The April void


My last entry here was on the final day of March.  It is now the beginning of May, and I am left utterly flabbergasted at how April warped by so damn fast.  Where the bloody hell did the time go?!

Only recently have I had a chance to catch my breath so to speak.  With that comes introspection, which in my case can be a mixed blessing.  I find myself on the eve of concluding my third year of law school; this would have been my final semester and year but for a streak of masochism that has compelled me to continue onwards to earn a Master in Laws (LLM) in addition to a Juris Doctor (JD).  And so for me, the war is not yet over.  I cannot help but to feel somewhat left behind as my classmates who entered with me three years ago are now moving onwards both professionally and personally.  In three years, I have seen my peers progress so much, and I find myself questioning where I myself stand.  Have I done enough?  I wish I can adamantly affirm, but I am not sure if I can.  I will just leave it at that.


One thing, at least, that I do have confidence and certainty over has been my photographic work.  My weakness in this respect, however, and especially lately, is that I have been spending a disproportionate amount of time shooting and not devoting enough time at my desk processing and editing.  While I very much prefer to be out in the street and field with a camera in hand rather than sitting in front of a display adjusting highlights and shadows, the editing process is all so vital that the time spent for such can be at a factor of two to three times that of actual shooting.  It is a grueling job, but one that must be done.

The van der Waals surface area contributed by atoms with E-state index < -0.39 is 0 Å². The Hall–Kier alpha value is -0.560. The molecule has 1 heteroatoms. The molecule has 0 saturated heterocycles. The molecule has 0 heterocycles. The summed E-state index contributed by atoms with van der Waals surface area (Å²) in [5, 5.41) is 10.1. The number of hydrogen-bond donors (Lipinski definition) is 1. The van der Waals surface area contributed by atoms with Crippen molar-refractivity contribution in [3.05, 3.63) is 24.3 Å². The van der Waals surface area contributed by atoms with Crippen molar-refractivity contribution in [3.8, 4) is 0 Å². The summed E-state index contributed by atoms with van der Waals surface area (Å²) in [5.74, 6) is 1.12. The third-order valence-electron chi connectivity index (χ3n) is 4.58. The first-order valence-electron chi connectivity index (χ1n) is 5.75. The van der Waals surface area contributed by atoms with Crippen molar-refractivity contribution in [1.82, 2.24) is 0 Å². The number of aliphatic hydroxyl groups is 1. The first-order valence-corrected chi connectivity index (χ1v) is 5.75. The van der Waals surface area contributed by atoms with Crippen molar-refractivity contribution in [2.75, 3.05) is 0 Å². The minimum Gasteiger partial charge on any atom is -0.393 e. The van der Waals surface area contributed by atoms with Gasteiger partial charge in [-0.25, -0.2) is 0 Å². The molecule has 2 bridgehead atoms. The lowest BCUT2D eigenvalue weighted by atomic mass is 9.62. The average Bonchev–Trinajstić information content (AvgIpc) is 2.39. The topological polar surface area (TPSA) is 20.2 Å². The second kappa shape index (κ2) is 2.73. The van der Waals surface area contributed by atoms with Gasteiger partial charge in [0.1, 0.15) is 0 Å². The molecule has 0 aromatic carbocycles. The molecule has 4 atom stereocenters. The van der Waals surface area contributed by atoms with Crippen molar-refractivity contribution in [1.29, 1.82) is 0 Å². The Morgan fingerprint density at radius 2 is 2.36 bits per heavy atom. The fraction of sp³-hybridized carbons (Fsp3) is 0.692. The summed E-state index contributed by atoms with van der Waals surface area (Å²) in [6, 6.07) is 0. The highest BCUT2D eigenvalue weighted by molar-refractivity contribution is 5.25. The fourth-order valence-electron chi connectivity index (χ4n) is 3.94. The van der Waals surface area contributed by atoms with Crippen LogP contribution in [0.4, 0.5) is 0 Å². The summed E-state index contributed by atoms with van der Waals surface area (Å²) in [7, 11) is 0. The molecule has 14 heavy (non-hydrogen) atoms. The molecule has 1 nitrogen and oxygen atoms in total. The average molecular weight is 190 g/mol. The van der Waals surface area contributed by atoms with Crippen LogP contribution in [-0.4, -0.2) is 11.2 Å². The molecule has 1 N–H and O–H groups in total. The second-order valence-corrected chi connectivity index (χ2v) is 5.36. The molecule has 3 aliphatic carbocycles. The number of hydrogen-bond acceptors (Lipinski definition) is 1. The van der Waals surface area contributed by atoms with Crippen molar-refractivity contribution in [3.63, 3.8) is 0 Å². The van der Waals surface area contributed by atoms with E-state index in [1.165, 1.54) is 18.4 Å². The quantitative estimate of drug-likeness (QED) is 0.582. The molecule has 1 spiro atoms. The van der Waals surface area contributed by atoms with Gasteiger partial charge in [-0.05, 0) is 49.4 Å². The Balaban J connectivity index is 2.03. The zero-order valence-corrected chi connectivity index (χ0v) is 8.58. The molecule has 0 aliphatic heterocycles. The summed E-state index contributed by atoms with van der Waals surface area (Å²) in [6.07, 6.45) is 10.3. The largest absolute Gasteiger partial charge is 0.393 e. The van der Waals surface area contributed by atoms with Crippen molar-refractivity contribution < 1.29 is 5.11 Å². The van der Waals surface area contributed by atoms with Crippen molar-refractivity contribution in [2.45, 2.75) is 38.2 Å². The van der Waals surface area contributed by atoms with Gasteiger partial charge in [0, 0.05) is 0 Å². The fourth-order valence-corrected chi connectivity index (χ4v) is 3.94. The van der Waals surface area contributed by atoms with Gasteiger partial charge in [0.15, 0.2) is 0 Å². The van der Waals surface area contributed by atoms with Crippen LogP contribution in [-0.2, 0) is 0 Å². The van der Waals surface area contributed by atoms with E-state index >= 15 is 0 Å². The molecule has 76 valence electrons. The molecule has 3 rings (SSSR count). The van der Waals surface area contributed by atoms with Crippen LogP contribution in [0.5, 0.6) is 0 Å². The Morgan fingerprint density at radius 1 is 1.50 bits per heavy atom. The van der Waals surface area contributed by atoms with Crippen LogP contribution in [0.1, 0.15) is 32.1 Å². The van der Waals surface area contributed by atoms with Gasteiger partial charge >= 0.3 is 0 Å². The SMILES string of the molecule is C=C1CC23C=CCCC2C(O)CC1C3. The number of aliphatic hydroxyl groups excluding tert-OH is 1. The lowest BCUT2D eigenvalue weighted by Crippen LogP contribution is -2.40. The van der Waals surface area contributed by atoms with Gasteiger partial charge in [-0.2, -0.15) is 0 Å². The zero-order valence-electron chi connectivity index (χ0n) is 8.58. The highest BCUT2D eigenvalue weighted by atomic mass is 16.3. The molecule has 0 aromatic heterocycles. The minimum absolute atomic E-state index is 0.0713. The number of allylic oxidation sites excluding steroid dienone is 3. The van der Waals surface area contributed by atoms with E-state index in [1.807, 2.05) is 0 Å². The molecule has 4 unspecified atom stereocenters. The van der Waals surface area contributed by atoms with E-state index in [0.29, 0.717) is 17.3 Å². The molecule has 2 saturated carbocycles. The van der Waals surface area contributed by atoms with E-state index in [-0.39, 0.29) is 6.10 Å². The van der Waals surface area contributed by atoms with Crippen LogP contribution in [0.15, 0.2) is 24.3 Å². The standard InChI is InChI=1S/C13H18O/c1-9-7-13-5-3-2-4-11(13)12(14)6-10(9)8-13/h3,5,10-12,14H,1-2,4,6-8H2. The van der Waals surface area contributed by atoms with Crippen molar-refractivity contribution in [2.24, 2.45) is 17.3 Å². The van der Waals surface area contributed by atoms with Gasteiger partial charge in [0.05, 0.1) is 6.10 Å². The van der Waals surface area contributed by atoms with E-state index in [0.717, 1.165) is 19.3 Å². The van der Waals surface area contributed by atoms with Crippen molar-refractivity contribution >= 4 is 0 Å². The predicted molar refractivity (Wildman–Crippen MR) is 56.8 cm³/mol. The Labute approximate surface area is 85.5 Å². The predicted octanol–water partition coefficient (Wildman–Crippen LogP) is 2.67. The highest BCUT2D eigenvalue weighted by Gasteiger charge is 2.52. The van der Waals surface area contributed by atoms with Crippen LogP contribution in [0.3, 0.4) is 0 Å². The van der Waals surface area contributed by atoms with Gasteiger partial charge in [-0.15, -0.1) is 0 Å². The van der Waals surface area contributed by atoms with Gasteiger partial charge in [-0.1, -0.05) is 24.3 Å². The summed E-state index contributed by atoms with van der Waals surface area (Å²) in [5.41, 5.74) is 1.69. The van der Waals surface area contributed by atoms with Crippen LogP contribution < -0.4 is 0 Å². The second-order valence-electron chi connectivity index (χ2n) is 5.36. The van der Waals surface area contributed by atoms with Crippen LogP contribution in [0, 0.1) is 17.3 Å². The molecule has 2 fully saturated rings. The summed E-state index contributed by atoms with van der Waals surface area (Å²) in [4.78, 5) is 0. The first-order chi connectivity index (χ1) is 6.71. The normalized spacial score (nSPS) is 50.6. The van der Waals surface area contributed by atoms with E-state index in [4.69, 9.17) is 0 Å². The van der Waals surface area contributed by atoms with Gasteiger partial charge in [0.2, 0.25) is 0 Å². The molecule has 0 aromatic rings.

I took an accounting today of the various projects I have yet to complete in my work queue.  These are:

-A coffee table book of a fencer whose parents approached me a while ago to create.


I have been photographing Oliver Shindler from Windy City Fencing since 2012 at least. This autumn, he will be studying and fencing at Ohio State Univeristy.


-A boudoir/pin-up portrait session from the end of March, of which I am in the final stages of editing this project.  While this set has taken much more time than I had originally anticipated, this has been one of the more awe inspiring projects I have undertook.  Being primarily a documentary photographer looking for decisive moments to capture, it was quite exciting to venture into the realm of conceptual and finer art photography.


One of the scenes I used to photograph my two lovely subjects. Sorry, ladies and gentlemen, but out of respect for their privacy, I am making these photographs available for viewing offline only!


-A “digital-to-analogue” conversion in which I create 35mm slide transparencies using digital images.  While not exactly a true digital-to-analogue conversion, which would have required actual chemical film, this process involves taking a JPEG that I made using the X100 and its colour reversal film simulations such as Fujichrome Astia, sizing it at 36x24mm (the dimensions of 35mm film), and printing it on an inkjet transparency film.  I would subsequently mount these transparencies onto slide mounts to be viewed either through an old-fashion projector or, my preferred method, through loupes on a light-table.  This project stems mostly from my obsession over Kodak Kodachrome film.

Photo on 4-5-15 at 01.13 Sun 5

This was how I spent a Saturday evening four weeks ago, doing a test-run of making colour transparencies from digital files.


-The NCAA fencing qualifiers at Northwestern Univeristy in the beginning of March.


Yes, that is Olympic foilist Lee Kiefer.


-The April North American Cup fencing tournament up in Milwaukee, Wisconsin over a fortnight ago.


I do regret not being able to go to NACs more often.


-The Dominick Epee Challenge fencing tournament in Mount Prospect last weekend.


Dim lighting: a curse all too common for fencing photographers.


-Various street and event photographs, including from this past weekend at the NFL Draft.





It is quite apparent that I have my work cut out for me.  “So let it be written.  So let it be done.”  —Yul Brenner in The Ten Commandments (1956).